The agricultural research community has a key role to play in contributing to sustainable resource management and food security.
Already facing a multidimensional agricultural crisis, South Africa urgently needs to direct more funding for agricultural research that serves the public good, rather than just assisting to boost agribusiness profits. New cuts to the agriculture budget will further put our food security at risk
The SA food system is in a precarious situation. Already there is ample evidence of the impacts of climate change, deterioration in food quality and increased vulnerability of smallholder farmers. Coupled with the impacts of the Covid-19 pandemic on employment and food prices, and spiralling government debt, South Africa has an impending multidimensional crisis to address.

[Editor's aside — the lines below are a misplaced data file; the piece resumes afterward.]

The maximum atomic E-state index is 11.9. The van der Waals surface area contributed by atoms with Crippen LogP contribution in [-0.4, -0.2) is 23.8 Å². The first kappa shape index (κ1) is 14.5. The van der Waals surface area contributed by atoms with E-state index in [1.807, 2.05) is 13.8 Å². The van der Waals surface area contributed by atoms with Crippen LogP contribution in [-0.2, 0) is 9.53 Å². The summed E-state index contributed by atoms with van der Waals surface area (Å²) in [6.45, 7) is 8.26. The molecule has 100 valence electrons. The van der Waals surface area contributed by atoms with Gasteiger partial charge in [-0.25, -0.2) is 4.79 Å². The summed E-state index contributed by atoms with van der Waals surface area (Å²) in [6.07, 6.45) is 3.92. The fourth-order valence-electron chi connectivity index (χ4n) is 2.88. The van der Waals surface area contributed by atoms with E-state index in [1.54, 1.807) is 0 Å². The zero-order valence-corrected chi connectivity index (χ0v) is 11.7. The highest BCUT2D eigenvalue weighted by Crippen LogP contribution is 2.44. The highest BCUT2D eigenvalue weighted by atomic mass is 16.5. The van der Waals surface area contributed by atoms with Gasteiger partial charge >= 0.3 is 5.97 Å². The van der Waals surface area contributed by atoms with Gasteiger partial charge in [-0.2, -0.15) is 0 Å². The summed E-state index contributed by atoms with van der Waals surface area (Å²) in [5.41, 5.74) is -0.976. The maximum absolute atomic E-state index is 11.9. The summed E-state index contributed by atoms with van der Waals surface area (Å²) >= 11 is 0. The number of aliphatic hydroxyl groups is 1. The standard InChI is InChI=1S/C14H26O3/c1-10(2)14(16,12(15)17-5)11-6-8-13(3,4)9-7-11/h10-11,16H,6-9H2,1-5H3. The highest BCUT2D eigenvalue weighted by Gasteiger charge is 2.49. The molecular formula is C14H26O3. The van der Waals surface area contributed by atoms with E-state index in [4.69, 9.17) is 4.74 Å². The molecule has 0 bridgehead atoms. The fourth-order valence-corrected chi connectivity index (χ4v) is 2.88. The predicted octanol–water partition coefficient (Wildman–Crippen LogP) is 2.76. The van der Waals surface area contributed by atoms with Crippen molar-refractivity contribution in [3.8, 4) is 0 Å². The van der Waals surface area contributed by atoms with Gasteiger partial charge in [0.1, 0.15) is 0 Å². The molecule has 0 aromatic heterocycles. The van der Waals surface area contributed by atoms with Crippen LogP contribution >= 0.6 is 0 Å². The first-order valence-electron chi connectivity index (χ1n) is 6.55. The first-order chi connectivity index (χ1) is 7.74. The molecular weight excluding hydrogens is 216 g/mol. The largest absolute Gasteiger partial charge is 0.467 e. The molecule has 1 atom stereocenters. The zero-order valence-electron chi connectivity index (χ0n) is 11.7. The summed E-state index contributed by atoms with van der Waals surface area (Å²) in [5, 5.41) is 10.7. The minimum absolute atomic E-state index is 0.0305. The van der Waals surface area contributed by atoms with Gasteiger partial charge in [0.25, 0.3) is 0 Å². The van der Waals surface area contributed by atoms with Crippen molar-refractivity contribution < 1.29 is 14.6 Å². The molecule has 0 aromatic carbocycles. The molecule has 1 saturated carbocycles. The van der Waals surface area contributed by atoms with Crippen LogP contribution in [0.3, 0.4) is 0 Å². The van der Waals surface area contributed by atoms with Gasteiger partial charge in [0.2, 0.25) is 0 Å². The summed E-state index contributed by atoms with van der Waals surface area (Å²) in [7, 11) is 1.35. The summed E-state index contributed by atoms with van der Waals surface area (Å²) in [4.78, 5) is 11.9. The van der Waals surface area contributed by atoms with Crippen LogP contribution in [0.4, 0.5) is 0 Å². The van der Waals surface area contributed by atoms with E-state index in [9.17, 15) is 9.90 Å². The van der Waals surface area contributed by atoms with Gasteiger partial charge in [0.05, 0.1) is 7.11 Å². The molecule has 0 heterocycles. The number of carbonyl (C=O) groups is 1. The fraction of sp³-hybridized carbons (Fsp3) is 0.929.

Finance Minister Tito Mboweni’s Covid-19 Budget does not address the issue. It has been criticised by a consortium of civil society organisations for only aiding farmers who farm with chemical inputs – assistance can only be used to buy synthetic fertiliser and poisons. On top of that, Agriculture Minister Thoko Didiza has announced that her department plans to make massive “savings” by slashing items in the agriculture budget. The consequences for food security (cut by R939-million) will be severe.
We have a solid understanding of what we need to be doing to address the food system challenges. Agricultural researchers have developed strategies for dealing with climate change and food quality, as well as for supporting smallholder farmers with training, quality management, shortening value chains and improving soil fertility.
This is an abridged version of the article originally published by the Daily Maverick. Read the full version here
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